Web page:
LESSON 9. NPN transistor configurations- α and β relationship- Input and output characteristics-PNP transistor-configurations and circuits

The NPN Transistor

Bipolar Transistor or BJT, comes in two basic forms. An NPN (Negative-Positive-Negative) type and a PNP (Positive-Negative-Positive) type, with the most commonly used transistor type being the NPN Transistor. We also learnt that the transistor junctions can be biased in one of three different ways - Common Base, Common Emitter and Common Collector. In this tutorial we will look more closely at the "Common Emitter" configuration using NPN Transistors with an example of the construction of a NPN transistor along with the transistors current flow characteristics is given below.

An NPN Transistor Configuration


The construction and terminal voltages for an NPN transistor are shown above. The voltage between the Base and Emitter ( VBE ), is positive at the Base and negative at the Emitter because for an NPN transistor, the Base terminal is always positive with respect to the Emitter. Also the Collector supply voltage is positive with respect to the Emitter ( VCE92 ). So for an NPN transistor to conduct the Collector is always more positive with respect to both the Base and the Emitter. Then the voltage sources are connected to an NPN transistor as shown. The Collector is connected to the supply voltage VCC via the load resistor, RL which also acts to limit the maximum current flowing through the device. The Base supply voltage VB is connected to the Base resistor RB, which again is used to limit the maximum Base current.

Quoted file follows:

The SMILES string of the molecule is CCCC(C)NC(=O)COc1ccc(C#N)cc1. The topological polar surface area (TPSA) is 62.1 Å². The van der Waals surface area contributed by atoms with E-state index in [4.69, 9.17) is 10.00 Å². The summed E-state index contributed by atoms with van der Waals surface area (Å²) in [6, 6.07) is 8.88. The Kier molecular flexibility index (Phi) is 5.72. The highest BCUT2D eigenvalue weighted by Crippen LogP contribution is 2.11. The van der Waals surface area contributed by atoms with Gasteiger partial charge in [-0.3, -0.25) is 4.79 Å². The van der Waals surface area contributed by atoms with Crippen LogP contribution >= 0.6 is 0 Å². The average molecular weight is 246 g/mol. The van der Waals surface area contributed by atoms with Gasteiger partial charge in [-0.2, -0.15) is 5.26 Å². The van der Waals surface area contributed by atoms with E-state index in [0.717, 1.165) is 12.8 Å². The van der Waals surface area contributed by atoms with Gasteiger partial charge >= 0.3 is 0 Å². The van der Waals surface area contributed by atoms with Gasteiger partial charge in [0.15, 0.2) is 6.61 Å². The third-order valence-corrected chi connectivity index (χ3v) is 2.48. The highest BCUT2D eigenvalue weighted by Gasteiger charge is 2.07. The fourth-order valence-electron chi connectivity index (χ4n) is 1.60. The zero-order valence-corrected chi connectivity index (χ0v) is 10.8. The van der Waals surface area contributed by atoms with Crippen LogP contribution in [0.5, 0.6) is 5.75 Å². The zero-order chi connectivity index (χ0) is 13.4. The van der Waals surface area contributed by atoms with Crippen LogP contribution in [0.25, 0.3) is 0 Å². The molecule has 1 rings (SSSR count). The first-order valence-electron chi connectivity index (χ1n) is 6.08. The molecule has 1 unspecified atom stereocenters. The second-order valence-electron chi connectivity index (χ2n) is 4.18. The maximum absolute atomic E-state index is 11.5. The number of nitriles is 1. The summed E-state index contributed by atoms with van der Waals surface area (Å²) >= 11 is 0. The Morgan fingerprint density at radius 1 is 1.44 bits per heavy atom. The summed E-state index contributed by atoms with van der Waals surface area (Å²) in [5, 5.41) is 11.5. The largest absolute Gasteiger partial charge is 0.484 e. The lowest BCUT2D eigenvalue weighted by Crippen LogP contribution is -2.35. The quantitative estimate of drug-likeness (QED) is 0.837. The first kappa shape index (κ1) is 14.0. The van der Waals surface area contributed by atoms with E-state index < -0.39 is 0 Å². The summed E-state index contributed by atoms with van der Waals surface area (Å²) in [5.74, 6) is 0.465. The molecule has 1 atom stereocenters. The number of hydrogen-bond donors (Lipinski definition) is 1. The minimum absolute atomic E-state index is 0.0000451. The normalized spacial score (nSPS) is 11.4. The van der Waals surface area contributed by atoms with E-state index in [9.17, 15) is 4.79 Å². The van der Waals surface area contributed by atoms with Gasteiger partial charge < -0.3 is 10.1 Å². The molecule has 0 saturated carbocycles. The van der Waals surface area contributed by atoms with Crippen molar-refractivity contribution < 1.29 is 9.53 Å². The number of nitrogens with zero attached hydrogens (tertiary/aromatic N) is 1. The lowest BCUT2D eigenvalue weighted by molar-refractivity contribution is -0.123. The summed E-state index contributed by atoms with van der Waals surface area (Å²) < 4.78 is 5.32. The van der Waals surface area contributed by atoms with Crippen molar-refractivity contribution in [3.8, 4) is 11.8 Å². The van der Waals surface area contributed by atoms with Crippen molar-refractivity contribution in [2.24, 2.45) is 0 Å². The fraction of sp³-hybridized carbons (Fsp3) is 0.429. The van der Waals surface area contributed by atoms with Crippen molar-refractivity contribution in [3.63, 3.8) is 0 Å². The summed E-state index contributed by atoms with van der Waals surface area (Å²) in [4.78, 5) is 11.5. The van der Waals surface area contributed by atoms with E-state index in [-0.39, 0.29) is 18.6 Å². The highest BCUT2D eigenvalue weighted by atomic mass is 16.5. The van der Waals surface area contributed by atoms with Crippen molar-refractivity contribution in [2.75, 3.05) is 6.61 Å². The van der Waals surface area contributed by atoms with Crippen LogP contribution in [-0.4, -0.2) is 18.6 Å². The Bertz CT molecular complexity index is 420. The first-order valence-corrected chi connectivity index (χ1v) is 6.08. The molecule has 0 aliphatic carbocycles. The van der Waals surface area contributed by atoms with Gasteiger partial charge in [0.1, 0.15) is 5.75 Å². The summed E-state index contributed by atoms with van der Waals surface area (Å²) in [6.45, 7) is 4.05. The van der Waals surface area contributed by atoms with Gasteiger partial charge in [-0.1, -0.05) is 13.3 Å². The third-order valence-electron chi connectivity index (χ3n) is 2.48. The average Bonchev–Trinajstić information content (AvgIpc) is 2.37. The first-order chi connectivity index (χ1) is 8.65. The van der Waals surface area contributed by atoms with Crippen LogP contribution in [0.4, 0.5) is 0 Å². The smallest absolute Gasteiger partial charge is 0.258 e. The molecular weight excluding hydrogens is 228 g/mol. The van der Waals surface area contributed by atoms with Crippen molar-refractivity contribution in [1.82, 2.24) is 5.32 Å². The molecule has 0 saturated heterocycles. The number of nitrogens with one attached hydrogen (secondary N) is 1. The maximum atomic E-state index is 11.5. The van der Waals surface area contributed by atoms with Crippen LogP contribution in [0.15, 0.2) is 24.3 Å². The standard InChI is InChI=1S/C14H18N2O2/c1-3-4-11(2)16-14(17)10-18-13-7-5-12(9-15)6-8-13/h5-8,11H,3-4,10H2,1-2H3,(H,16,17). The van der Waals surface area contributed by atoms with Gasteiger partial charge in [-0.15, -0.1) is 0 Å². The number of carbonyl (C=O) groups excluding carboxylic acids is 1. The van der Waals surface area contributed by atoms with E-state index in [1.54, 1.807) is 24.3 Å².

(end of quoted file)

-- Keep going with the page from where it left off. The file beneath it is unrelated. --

We know that the transistor is a "current" operated device (Beta model) and that a large current ( Ic ) flows freely through the device between the collector and the emitter terminals when the transistor is switched "fully-ON". However, this only happens when a small biasing current ( Ib ) is flowing into the base terminal of the transistor at the same time thus allowing the Base to act as a sort of current control input.

The transistor current in an NPN transistor is the ratio of these two currents ( Ic/Ib ), called the DC Current Gain of the device and is given the symbol of hfe or nowadays Beta, ( β ). The value of β can be large up to 200 for standard transistors, and it is this large ratio between Ic and Ib that makes the NPN transistor a useful amplifying device when used in its active region as Ib provides the input and Ic provides the output. Note that Beta has no units as it is a ratio.

Also, the current gain of the transistor from the Collector terminal to the Emitter terminal, Ic/Ie, is called Alpha, ( α ), and is a function of the transistor itself (electrons diffusing across the junction). As the emitter current Ie is the product of a very small base current plus a very large collector current, the value of alpha α, is very close to unity, and for a typical low-power signal transistor this value ranges from about 0.950 to 0.999

α and β Relationship in a NPN Transistor